Now we have two examples, let us look at others. What about police beating black, Latino, and people of color? What about the murder of George Floyd? Has that incident changed the context in which police being physical with people occurs? Do they occur differently because since George Floyd the context has shifted? I would say yes. Certainly, for many the context has shifted from one of police meeting out justice to a context of people being murdered only because of the color of their skin.

How about the Pandemic? It started in Wuhan China and spread from there. An illness appeared among us that prior to this had not existed. That is a fact. For me, this Covid –19 Pandemic occurred in basically two contexts. One was that it is a big deal and we had to take real actions, masks, lock downs, quarantines to prevent many deaths and the breakdown of our medical and hospital systems. This context made shutting down of the world economy and keeping everyone home for months a rational decision. This context supported saving lives by keeping people masked, separated.

The second context in which this occurred for many is that Covid 19 was no big deal. Sort of like the flu. With this context people would gut it out, muddle through and the people who die are the people who die. I see this where I live in rural Michigan. Covid is no big deal. Residents say, “Covid is certainly not here. Covid is no biggie.” Just ask the butcher Dave…he never wore a mask. We muddle through and we do not see what all the fuss is about.

The large Urban School Systems and the Catholic School Systems generated very different contexts from which to deal with the pandemic. The Catholic context was that they would make it work with protocols, cohorts, and targeted quarantines. The context of the Public Schools is that we cannot be safe and do this other than by remote learning. Again, given the context, the impact on children and their learning was enormous.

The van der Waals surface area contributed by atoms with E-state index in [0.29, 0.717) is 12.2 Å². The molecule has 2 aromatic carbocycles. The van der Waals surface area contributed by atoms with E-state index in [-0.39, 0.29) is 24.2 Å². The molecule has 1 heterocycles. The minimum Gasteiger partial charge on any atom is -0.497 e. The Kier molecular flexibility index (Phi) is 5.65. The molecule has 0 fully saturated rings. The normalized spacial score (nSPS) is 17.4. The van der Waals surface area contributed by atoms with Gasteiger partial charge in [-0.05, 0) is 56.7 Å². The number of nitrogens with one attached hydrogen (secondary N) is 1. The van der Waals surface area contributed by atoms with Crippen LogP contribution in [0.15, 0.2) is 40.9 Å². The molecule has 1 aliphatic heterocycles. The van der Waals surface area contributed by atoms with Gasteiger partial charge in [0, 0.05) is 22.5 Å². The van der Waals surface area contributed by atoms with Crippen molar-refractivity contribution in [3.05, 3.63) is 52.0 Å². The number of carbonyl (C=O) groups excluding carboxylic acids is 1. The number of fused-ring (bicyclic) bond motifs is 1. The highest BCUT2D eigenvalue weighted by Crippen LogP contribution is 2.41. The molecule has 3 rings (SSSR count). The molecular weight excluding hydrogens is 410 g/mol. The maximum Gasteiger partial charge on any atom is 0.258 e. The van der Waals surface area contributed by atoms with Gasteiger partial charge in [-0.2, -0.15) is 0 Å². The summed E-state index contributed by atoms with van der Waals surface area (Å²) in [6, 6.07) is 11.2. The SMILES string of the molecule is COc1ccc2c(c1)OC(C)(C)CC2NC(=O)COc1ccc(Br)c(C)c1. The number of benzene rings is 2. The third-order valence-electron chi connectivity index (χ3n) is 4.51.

What is the point? Well, the context that something occurs in like Covid determines what you do. Context is decisive. Here is the kicker. You get to choose the context. Things are happening for sure to you and the context that they happen in is up to you. Creating and choosing the context that the world occurs in for you is a big deal because it will shape your experience of what is happening to you. Remember the beginning of this article…finger, to direction, to number…. One can have very different things occurring all by shifting the background conversation.

I have created a context in my life that everything that happens and occurs to me supports and furthers my …life. That is the background conversation that I bring to all that happens in my life from flat tires to a new project to a new relationship to a breakup with a girlfriend. No matter what is happening, how it is feeling my generated background conversation or context is that it all furthers, (enhances my life) and it all supports me. It is useful in that nothing blocks me, and it allows me to always be supported and be contributed to no matter what is happening. Now for the juicy part. You the reader, yes you, take this opportunity to look at what is the context that you are experiencing. What is your background conversation that is giving meaning to the foreground? Is this meaning something you inherited or are you creating it to empower and enable yourself in the face of whatever you are dealing with and whatever matters to you? How are you coming out of the Pandemic and what is the context from which you are creating this new world? Look and let me know what you see and what alterations to the context that you are making. This is important work because, as my mother always said, not really, CONTEXT IS DECISIVE.

About the Author

StrategyDriven Expert Contributor | Bruce HodesBruce Hodes, President and Founder of CMI, is dedicated to helping companies grow. The focus of his work is developing work teams, business leaders and executives into powerful performers. Bruce has an MBA from Northwestern University and a Master’s Degree in Clinical Social Work.